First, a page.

By Maria Antonia Tigre

On Monday, December 5, the Sabin Center filed written observations as a third-party intervener at the European Court of Human Rights (ECtHR) in Verein KlimaSeniorinnen and others v Switzerland. The case was brought in November 2020 by a group of senior women who allege that their health is threatened by heat waves worsened by the climate crisis and that the Swiss government, by failing to adequately address that crisis, violated their human rights. The women applied to the ECtHR for a ruling after they exhausted all remedies available at the national level, with the final decision from the Swiss Supreme Court communicated to the parties in May 2020. The Supreme Court rejected an appeal lodged by the plaintiffs, holding that the plaintiffs’ asserted rights had not been affected with sufficient intensity, and that the remedy they sought must be achieved through political rather than legal means (see Association of Swiss Senior Women for Climate Protection v. Federal Department of the Environment Transport, Energy and Communications (DETEC) and Others).

The application to the ECtHR listed three main complaints: (1) Switzerland’s inadequate climate policies violate the women’s right to life and health under Articles 2 and 8 of the European Convention on Human Rights (ECHR); (2) the Swiss Federal Supreme Court’s rejected their case on arbitrary grounds, in violation of the right to a fair trial under Article 6 of the ECHR; and (3) the Swiss authorities and courts did not deal with the content of their complaints, in violation of the right to an effective remedy in Article 13 of the ECHR. On April 26, 2022, the seven-judge Chamber of the ECtHR relinquished jurisdiction in favor of the Grand Chamber of the Court, meaning that the case will be heard by a larger group of 17 judges. The Grant Chamber will examine the case directly because it raises a serious question affecting the interpretation of the ECHR.

The Sabin Center’s intervention provided a comparative perspective of global climate change litigation and the intersection of international human rights law and climate change law, and focuses on two central issues:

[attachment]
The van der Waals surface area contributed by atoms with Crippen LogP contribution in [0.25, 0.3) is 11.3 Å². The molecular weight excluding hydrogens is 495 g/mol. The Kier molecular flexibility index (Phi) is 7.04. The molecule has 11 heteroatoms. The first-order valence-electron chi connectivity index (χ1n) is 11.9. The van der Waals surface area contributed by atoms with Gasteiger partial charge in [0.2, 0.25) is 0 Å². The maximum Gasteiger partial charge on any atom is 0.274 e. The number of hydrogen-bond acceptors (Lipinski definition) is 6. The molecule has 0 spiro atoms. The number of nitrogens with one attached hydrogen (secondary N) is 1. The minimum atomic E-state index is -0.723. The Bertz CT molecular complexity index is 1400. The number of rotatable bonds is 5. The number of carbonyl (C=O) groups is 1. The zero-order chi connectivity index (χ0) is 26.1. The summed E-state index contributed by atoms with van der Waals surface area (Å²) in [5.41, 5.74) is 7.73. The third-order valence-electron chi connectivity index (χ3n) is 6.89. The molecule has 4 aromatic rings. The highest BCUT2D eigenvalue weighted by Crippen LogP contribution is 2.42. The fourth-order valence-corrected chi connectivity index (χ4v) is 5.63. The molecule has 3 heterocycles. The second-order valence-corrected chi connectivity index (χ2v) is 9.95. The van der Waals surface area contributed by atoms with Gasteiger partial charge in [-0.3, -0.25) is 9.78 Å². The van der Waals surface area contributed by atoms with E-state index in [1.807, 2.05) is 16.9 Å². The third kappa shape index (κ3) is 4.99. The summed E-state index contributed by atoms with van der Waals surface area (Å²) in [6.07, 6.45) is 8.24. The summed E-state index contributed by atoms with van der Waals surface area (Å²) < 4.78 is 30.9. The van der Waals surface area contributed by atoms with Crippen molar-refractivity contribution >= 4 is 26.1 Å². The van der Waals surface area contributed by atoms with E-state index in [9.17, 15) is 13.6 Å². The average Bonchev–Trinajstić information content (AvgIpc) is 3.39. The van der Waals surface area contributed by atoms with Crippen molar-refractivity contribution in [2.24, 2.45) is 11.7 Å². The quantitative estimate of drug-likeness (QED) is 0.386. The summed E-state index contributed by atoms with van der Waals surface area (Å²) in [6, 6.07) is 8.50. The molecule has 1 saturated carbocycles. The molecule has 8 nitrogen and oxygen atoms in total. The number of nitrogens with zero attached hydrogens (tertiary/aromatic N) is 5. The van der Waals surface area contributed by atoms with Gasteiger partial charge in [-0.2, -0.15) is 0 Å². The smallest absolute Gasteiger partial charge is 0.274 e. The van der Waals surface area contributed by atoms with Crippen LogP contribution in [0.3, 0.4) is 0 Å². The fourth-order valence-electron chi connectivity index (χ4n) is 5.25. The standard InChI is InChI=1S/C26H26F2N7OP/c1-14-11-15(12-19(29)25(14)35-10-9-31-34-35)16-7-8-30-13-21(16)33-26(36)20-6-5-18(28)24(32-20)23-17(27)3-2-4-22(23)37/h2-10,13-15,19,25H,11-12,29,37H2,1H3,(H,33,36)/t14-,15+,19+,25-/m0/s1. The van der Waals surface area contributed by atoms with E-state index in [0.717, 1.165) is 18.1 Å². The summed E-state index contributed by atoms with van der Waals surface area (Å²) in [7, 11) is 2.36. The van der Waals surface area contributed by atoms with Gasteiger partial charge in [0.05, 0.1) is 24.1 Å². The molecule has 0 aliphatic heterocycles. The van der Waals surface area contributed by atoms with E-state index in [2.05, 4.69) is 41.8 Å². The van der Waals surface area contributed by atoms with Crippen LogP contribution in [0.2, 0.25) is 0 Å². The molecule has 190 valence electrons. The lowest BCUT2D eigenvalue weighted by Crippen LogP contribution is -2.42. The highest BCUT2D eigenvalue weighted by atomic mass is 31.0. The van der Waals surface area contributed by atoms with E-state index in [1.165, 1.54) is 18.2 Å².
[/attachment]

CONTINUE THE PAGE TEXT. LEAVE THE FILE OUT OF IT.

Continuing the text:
1. Victim status in climate cases:

Central to the case is whether the applicants – a group of senior women – can be regarded as existing and/or potential victims under the ECHR, as interpreted by the Court, on account of an alleged omission of the Swiss authorities to afford applicants adequate protection against the effects of climate change. The Sabin Center’s intervention focuses on existing case law from international and national fora to demonstrate that this is a question of merit and that the applicants should be given an opportunity to provide that Swiss government’s alleged failure to adequately address climate change caused them particularized individual harms. There are at least two reasons for this.

First, proper assessment of the applicants’ claims may well require a direct engagement with the substantive obligations of states as they pertain to climate mitigation, as well as the potential human rights violations related to these obligations, or lack thereof. Second, the analysis may involve a range of scientific assumptions, or even speculation, related to questions of the nature and extent of injury, sources of harm and causation, and redressability through the courts, giving rise to the need for the kinds of fact-intensive inquiries, presentations from competing experts, and weighing of evidence that only comes through a more thorough judicial treatment. These observations relied on the case law recently developed by the Human Rights Committee (see here and here), as well as (see e.g., here and here).

 

  1. Principles of separation of powers and the role of the judiciary in climate change litigation

The Sabin Center’s intervention also discusses the separation of powers and the judiciary’s role in climate litigation. This case, as well as two other pending cases at the Grand Chamber at the ECtHR, presents an opportunity for the Court to address the separation of powers principles that might guide human rights courts in assessing climate-related human rights claims. Specifically, the ECtHR has asked whether, given its “margin of appreciation” in environmental matters, the Swiss government had fulfilled its obligations under the ECHR. This question has been widely contested in climate litigation. The Sabin Center’s intervention sought to assist the Court by providing a comparative context and illustrations of how courts in other settings have addressed related questions.

Broadly construed, courts have addressed in three different ways this core separation of powers issue as it pertains to a state’s discretion in fulfilling the obligation to mitigate GHG emissions. First, courts have found that nations are given limited deference and that courts must provide judicial review where government action or inaction threatens human rights. Second, courts have found that courts are authorized to provide judicial review of the legality of government action or inaction, but that states hold a great deal of discretion in establishing ultimate climate targets. And third, courts have found that they cannot dictate particular standards or remedies on the issues of the appropriateness of a state’s mitigation action (or lack thereof), even where the Court may grant certain forms of declaratory relief.

After the ECtHR analyzes all submissions, it is expected to hold a hearing April or May 2023, and reach a decision later that year or in early 2024.

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